The process of urban planning and development significantly impacts many areas of modern living. Whether good or bad, urban planning and development leave imprints of economic, environmental, social, political, and legal nature. Well-conducted urban planning and development can serve as a booster for the economy, enabling the construction industry’s rise. Environmental protection is quite dependent on urban planning and development being conducted in a manner that is not harmful to the environment. The implementation of social measures like providing affordable housing or enabling rural development also depends on urban planning and development acts. Passing zoning plans and other urban planning and development acts is both a legislative and political process and affects public as well as private interests. Considering the multilevel effect of urban planning and development, the paper elaborates on the impact of urban planning and development on the private interests of the holders of real property rights. The paper examines the positive and negative effects of urban planning and development on private interest. By examining the positive effects, the paper aims to highlight legal solutions creating an equal opportunity climate for land development, enabling landowners and holders of other real property rights to fully exercise their rights and collect the benefits. The paper also analyses the negative effect on real property rights caused by insufficient, inappropriate, and/or uneven urban planning and development, affording privileged treatments, and other contributing factors. The goal is to pinpoint the legal solutions that have or may contribute to practices with a negative effect on the exercise of real property rights. Finally, the paper examines the clash between public and private interests related to urban planning and development and the legislative approach in prioritizing one over the other.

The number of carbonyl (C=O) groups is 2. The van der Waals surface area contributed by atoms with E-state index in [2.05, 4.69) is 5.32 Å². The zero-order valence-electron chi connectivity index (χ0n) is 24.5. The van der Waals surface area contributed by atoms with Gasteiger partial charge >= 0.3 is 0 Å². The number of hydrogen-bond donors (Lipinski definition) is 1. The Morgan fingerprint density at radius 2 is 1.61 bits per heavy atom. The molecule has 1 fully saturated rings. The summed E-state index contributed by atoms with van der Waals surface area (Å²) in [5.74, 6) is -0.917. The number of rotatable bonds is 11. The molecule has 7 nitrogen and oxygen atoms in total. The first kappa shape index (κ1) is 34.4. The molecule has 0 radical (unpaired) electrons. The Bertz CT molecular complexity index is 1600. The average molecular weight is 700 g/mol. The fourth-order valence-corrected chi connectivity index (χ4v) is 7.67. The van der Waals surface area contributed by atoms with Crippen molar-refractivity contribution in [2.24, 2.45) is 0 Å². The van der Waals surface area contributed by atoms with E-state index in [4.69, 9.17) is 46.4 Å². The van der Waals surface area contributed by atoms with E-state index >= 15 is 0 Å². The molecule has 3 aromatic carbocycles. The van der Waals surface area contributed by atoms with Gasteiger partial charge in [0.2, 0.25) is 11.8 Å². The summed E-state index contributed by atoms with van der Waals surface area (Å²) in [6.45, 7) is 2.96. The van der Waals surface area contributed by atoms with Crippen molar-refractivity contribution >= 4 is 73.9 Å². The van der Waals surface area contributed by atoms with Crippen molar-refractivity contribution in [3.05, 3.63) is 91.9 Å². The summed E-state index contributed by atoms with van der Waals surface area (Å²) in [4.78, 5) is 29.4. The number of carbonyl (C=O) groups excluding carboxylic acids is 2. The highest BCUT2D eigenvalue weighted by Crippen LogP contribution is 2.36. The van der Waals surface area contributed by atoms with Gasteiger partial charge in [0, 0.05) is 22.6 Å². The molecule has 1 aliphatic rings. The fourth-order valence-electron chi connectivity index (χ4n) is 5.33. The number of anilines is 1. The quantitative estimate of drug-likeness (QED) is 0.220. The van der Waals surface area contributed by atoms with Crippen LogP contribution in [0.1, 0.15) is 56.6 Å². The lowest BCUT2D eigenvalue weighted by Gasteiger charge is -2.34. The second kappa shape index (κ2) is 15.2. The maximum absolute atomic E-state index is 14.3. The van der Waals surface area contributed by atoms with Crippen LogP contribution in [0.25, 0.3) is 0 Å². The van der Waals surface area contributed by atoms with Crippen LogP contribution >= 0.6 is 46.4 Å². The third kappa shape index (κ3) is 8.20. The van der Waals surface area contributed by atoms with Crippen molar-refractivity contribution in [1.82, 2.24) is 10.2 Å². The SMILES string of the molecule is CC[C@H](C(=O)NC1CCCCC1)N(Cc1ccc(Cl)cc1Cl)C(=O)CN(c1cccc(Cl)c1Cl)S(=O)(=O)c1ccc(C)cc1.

Keywords: property, real estate, construction, urban planning, ownership.
The paper analyses some major questions of the protection of cultural heritage from a comparative law perspective, drawing parallels between the relevant Hungarian (Act LXIV of 2001 on the Protection of Cultural Heritage, Act CXXV of 2017 on Sanctions for Administrative Violations, and Government Decree No. 191/2001 (18. X) on Heritage Protection Penalties), Serbian (Act on Cultural Heritage of 2021, and Act on Cultural Assets) and Slovenian (Act on the Protection of Cultural Heritage of 2008) regulatory backgrounds. The main points of the analysis include, for example: basic terminology, key institutions in charge of tasks relating to the protection of cultural heritage, main responsibilities of ministers concerned in cultural heritage conservation, requirements relating to experts and the training of concerned parties, provisions on removing cultural assets to a foreign country, registers and sanctions (system of penalties). The paper aims to highlight the main similarities and differences between the Hungarian, Serbian and Slovenian regulatory backgrounds on cultural heritage.
Keywords: cultural heritage, legal regulation, Hungary, Serbia, Slovenia.